(2) Report. The report of the presentence investigation shall contain any prior criminal record of the defendant and such information about his characteristics, his financial condition and the circumstances affecting his behavior as may be helpful in imposing sentence or in granting probation or in the correctional treatment of the defendant, and such other information as may be required by the court.


In the words of Gordon, supra, even though the probation officer's comments may have carried little weight, "the question for the jury is what effect they think these words had on the mind and conduct of a" witness. Gordon v. United States, supra, 344 U.S. at 422, 73 S.Ct. at 374.


One fact which must be brought out in support of the government's position in this case is that it appears from the record that this was no general denial of the right of cross-examination.


In United States v. Harris, 9 Cir. 1974, 501 F.2d 1, the Ninth Circuit condemned the proceeding at the trial below in which the trial judge had absolutely refused to allow any questions as to possible favors expected by the witness for testifying, deeming it an undue restriction on defense counsel's attempt to expose possible bias or prejudice on the part of the witness. There is, however, no indication that such transpired here. A review of the transcript reveals that other than the questions concerning Hargle's plea and whether he knew what to expect in the way of a sentence this was the only instance in which the defense attempted to inquire into Hargle's motives for testifying for the prosecution.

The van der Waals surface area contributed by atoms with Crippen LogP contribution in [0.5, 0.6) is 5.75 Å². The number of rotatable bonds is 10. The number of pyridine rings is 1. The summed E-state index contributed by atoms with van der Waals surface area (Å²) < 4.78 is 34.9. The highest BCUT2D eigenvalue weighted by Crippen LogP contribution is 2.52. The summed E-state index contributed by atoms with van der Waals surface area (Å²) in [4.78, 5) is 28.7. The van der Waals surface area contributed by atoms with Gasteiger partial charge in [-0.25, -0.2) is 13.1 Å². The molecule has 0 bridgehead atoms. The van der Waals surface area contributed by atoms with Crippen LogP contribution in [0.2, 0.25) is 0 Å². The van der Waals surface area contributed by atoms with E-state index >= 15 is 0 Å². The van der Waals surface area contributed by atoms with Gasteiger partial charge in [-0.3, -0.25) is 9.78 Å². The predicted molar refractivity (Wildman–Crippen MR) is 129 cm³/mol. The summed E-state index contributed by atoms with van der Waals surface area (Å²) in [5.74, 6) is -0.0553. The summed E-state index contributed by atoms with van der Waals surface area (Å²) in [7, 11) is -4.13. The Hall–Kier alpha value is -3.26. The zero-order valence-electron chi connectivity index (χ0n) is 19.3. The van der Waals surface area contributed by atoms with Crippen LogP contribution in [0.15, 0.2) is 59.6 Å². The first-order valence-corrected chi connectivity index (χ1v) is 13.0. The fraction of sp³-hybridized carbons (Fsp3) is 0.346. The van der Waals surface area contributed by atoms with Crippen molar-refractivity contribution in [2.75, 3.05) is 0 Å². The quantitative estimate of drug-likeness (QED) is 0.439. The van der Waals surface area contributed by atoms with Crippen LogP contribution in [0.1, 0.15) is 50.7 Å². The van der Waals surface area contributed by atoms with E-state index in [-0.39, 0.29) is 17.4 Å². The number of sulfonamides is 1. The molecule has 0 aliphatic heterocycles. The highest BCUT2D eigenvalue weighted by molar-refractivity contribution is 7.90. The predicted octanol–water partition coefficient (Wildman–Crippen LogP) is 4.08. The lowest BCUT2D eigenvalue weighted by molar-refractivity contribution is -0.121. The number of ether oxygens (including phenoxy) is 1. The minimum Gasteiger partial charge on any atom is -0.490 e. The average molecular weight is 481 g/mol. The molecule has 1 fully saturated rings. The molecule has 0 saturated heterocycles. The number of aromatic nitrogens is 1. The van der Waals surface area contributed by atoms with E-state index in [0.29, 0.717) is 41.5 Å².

We think it was error to sustain the objection to this particular question and that the error was magnified by instructing the jury that the point was "totally irrelevant".


Nevertheless, within the four corners of this case, carefully weighing the record as a whole, we think the error was harmless beyond a reasonable doubt.


In his argument to the jury, defense counsel stated:


Let's go to Phillip Hargle. The threshold question is this. A month and a half or two months ago, Phillip Hargle stood in a court of law, the United States District Court for the Northern District of Alabama and said, I am guilty, I did it, I made false entries in the books of my employer and I am guilty. And yet he stood in this courtroom today unfettered. He has not yet been sentenced he testified and I ask you why has he not been sentenced? Why does he walk around a free man? Is there an interest that he may have in the conviction of O. R. Brown? Is this a fact which might raise some doubt in your mind if you were to rely upon his word in a matter affecting the most important issues of your life? If you were to have to rely on his word from the stand given under these circumstances when he has not been sentenced, would you think about that? Is that a reason or a doubt that arises from the evidence in this case? I think it is.